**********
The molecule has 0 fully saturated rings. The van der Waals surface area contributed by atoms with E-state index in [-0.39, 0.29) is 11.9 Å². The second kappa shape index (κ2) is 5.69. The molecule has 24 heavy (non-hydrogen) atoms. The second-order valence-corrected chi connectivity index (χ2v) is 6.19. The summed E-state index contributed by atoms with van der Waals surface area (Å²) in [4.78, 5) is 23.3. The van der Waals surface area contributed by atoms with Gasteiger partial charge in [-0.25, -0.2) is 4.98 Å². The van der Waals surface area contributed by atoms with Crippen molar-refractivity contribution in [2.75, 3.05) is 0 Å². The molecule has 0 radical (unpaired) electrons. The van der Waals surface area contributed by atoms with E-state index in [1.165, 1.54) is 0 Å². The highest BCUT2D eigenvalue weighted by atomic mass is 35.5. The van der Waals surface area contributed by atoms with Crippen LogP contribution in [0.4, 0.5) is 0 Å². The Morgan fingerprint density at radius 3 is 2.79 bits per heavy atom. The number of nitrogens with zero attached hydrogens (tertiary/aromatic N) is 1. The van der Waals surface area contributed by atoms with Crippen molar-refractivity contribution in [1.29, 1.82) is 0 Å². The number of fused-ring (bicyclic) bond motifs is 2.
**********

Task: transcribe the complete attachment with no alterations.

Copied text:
The molecule has 0 fully saturated rings. The van der Waals surface area contributed by atoms with E-state index in [-0.39, 0.29) is 11.9 Å². The second kappa shape index (κ2) is 5.69. The molecule has 24 heavy (non-hydrogen) atoms. The second-order valence-corrected chi connectivity index (χ2v) is 6.19. The summed E-state index contributed by atoms with van der Waals surface area (Å²) in [4.78, 5) is 23.3. The van der Waals surface area contributed by atoms with Gasteiger partial charge in [-0.25, -0.2) is 4.98 Å². The van der Waals surface area contributed by atoms with Crippen molar-refractivity contribution in [2.75, 3.05) is 0 Å². The molecule has 0 radical (unpaired) electrons. The van der Waals surface area contributed by atoms with E-state index in [1.165, 1.54) is 0 Å². The highest BCUT2D eigenvalue weighted by atomic mass is 35.5. The van der Waals surface area contributed by atoms with Crippen LogP contribution in [0.4, 0.5) is 0 Å². The Morgan fingerprint density at radius 3 is 2.79 bits per heavy atom. The number of nitrogens with zero attached hydrogens (tertiary/aromatic N) is 1. The van der Waals surface area contributed by atoms with Crippen molar-refractivity contribution in [1.29, 1.82) is 0 Å². The number of fused-ring (bicyclic) bond motifs is 2.